WttLLIAM HZENRY HARRfSON.
of Indiana Territory and soon after of
Upper Louisiana. He was also Superintendent
of Indian Affairs, and so well did he
fulfill these duties that he was four times
appointed to this office. During his administration
he effected thirteen treaties with
the Indians, by which the United States
acquired 6o,ooo,ooo acres of land. In 1804
he obtained a cession from the Indians of
all the land between the Illinois River and
In 1812 he was made Major-General of
Kentucky militia and Brigadier-General
in the army, with the command of the
Northwest frontier. In 1813 he was made
Major-General, and as such won much renown
by the defense of Fort Meigs, and the
battle of the Thames, October 5, I813. In
I814 he left the army and was employed in
Indian affairs by the Government.
In I8i6 General Harrison was chosen a
member of the National House of Representatives
to represent the district of Ohio.
In the contest which preceded his election
he was accused of corruption in respect to
the commissariat of the army. Immediately
upon taking his seat, he called for an
investigation of the charge. A committee
was appointed, and his vindication was
triumphant. A high compliment was paid
to his patriotism, disinterestedness and
devotion to the public service. For these
services a gold medal was presented to him
with the thanks of Congress.
In 1819 he was elected to the Senate of
Ohio, and in 1824, as one of the Presidential
electors of that State, he gave his vote
to Henry Clay. In the same year he was
elected to the Senate of the United States.
In 1828 he was appointed by President
Adams minister plenipotentiary to Colombia,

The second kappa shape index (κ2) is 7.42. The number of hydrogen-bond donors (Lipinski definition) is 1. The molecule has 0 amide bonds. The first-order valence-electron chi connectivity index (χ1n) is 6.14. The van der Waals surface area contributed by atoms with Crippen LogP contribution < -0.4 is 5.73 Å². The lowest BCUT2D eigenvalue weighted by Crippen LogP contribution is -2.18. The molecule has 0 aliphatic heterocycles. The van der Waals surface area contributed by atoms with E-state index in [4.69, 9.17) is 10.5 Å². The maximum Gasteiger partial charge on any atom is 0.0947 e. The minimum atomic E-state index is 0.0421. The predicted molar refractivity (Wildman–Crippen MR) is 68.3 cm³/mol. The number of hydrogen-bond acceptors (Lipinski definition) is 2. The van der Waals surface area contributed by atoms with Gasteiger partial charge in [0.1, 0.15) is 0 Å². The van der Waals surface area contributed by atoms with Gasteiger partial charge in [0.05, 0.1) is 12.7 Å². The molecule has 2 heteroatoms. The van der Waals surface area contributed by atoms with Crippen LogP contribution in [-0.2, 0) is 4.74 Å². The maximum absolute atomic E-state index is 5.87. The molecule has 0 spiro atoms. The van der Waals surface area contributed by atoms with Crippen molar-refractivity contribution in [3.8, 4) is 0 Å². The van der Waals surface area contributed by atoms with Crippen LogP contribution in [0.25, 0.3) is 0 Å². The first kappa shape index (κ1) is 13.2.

but was recalled by General Jackson
immediately after the inauguration of the
Upon his return to the United States,
General Harrison retired to his farm at
North Bend, Hamilton County, Ohio, sixteen
miles below Cincinnati, where for
twelve years he was clerk of the County
Court. He once owned a distillery, but
perceiving the sad effects of whisky upon
the surrounding population, he
abandoned his business at great pecuniary
In 1836 General Harrison was brought
forward as a candidate for the Presidency.
Van Buren was the administration candidate;
the opposite party could not unite,
and four candidates tvere brought forward.
General Harrison received seventy-three
electoral votes without any general concert
among his friends. The Democratic party
triumphed and Mr. Van Buren was chosen
President. In 1839 General Harrison was
again nominated for the Presidency by the
Whigs, at Harrisburg, Pennsylvania, Mr.
Van Buren being the Democratic candidate.
General Harrison received 234 electoral
votes against sixty for his opponent.
This election is memorable chiefly for the
then extraordinary means employed during
the canvass for popular votes. Mass meetings
and processions were introduced, and
the watchwords "log cabin" and "hard
cider " were effectually used by the Whigs,
and aroused a popular enthusiasm.
A vast concourse of people attended his
inauguration. His address on that occasion
was in accordance with his antecedents, and
gave great satisfaction. Ashort time after he
took his seat, he was seized by a pleurisyfever,
and after a few days of violent sickness,
died April 4, just one short month after
his inauguration. His death was universally
regarded as one of the greatest of National
calamities. Never, since the death of
Washington, were there, throughout one
land, such demonstrations of sorrow. Not
one single spot can be found to sully his
fame; and through all ages Americans will
pronounce with love and reverence the
name of William Henry Harrison.
Lewis Publishing Company. Memorial and biographical history of Dallas County, Texas ... : containing a history of this important section of the great state of Texas, from the earliest period of its occupancy to the present time ... and biographical mention of many of its pioneers, and also of prominent citizens of to-day. Chicago. The Portal to Texas History. http://texashistory.unt.edu/ark:/67531/metapth20932/. Accessed December 22, 2013.